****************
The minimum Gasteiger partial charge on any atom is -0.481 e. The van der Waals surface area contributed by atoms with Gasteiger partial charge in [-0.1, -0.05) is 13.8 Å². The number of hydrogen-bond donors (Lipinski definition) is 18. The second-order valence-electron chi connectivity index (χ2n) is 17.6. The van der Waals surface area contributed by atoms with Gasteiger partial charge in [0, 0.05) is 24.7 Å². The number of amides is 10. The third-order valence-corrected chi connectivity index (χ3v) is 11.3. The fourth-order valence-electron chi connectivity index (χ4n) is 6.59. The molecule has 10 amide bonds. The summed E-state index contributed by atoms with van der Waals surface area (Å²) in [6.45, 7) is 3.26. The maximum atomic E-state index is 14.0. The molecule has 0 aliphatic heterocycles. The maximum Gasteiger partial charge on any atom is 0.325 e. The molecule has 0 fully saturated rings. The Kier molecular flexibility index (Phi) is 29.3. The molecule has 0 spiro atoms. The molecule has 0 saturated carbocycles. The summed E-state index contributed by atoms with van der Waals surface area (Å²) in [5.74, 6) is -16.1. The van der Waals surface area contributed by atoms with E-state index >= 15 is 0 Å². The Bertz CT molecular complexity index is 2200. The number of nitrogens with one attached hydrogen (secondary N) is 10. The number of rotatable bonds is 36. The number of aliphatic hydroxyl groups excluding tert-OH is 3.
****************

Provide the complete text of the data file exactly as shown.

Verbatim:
The minimum Gasteiger partial charge on any atom is -0.481 e. The van der Waals surface area contributed by atoms with Gasteiger partial charge in [-0.1, -0.05) is 13.8 Å². The number of hydrogen-bond donors (Lipinski definition) is 18. The second-order valence-electron chi connectivity index (χ2n) is 17.6. The van der Waals surface area contributed by atoms with Gasteiger partial charge in [0, 0.05) is 24.7 Å². The number of amides is 10. The third-order valence-corrected chi connectivity index (χ3v) is 11.3. The fourth-order valence-electron chi connectivity index (χ4n) is 6.59. The molecule has 10 amide bonds. The summed E-state index contributed by atoms with van der Waals surface area (Å²) in [6.45, 7) is 3.26. The maximum atomic E-state index is 14.0. The molecule has 0 aliphatic heterocycles. The maximum Gasteiger partial charge on any atom is 0.325 e. The molecule has 0 fully saturated rings. The Kier molecular flexibility index (Phi) is 29.3. The molecule has 0 spiro atoms. The molecule has 0 saturated carbocycles. The summed E-state index contributed by atoms with van der Waals surface area (Å²) in [5.74, 6) is -16.1. The van der Waals surface area contributed by atoms with E-state index >= 15 is 0 Å². The Bertz CT molecular complexity index is 2200. The number of nitrogens with one attached hydrogen (secondary N) is 10. The number of rotatable bonds is 36. The number of aliphatic hydroxyl groups excluding tert-OH is 3.